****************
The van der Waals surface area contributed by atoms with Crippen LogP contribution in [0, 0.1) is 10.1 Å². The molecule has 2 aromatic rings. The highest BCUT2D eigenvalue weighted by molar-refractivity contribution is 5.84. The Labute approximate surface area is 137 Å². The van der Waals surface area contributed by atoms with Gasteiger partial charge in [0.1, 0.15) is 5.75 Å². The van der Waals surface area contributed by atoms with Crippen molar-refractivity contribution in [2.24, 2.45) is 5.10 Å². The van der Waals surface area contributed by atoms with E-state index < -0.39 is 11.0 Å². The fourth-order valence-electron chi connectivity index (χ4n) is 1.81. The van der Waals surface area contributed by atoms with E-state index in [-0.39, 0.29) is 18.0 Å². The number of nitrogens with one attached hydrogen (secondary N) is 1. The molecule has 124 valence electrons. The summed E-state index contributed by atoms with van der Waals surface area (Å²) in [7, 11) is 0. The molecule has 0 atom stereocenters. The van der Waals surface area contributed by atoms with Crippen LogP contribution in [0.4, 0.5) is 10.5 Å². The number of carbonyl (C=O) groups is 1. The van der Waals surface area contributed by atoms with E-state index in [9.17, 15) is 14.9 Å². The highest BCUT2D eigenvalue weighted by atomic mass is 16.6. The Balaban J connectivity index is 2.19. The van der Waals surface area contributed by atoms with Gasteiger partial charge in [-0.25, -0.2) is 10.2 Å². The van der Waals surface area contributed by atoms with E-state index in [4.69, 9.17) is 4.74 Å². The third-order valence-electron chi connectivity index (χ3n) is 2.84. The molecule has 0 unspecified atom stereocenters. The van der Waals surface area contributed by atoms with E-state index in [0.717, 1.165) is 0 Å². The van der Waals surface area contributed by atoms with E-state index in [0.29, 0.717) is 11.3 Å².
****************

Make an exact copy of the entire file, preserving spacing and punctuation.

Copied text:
The van der Waals surface area contributed by atoms with Crippen LogP contribution in [0, 0.1) is 10.1 Å². The molecule has 2 aromatic rings. The highest BCUT2D eigenvalue weighted by molar-refractivity contribution is 5.84. The Labute approximate surface area is 137 Å². The van der Waals surface area contributed by atoms with Gasteiger partial charge in [0.1, 0.15) is 5.75 Å². The van der Waals surface area contributed by atoms with Crippen molar-refractivity contribution in [2.24, 2.45) is 5.10 Å². The van der Waals surface area contributed by atoms with E-state index < -0.39 is 11.0 Å². The fourth-order valence-electron chi connectivity index (χ4n) is 1.81. The van der Waals surface area contributed by atoms with E-state index in [-0.39, 0.29) is 18.0 Å². The number of nitrogens with one attached hydrogen (secondary N) is 1. The molecule has 124 valence electrons. The summed E-state index contributed by atoms with van der Waals surface area (Å²) in [7, 11) is 0. The molecule has 0 atom stereocenters. The van der Waals surface area contributed by atoms with Crippen LogP contribution in [0.4, 0.5) is 10.5 Å². The number of carbonyl (C=O) groups is 1. The van der Waals surface area contributed by atoms with E-state index in [9.17, 15) is 14.9 Å². The highest BCUT2D eigenvalue weighted by atomic mass is 16.6. The Balaban J connectivity index is 2.19. The van der Waals surface area contributed by atoms with Gasteiger partial charge in [-0.25, -0.2) is 10.2 Å². The van der Waals surface area contributed by atoms with E-state index in [4.69, 9.17) is 4.74 Å². The third-order valence-electron chi connectivity index (χ3n) is 2.84. The molecule has 0 unspecified atom stereocenters. The van der Waals surface area contributed by atoms with E-state index in [0.717, 1.165) is 0 Å². The van der Waals surface area contributed by atoms with E-state index in [0.29, 0.717) is 11.3 Å².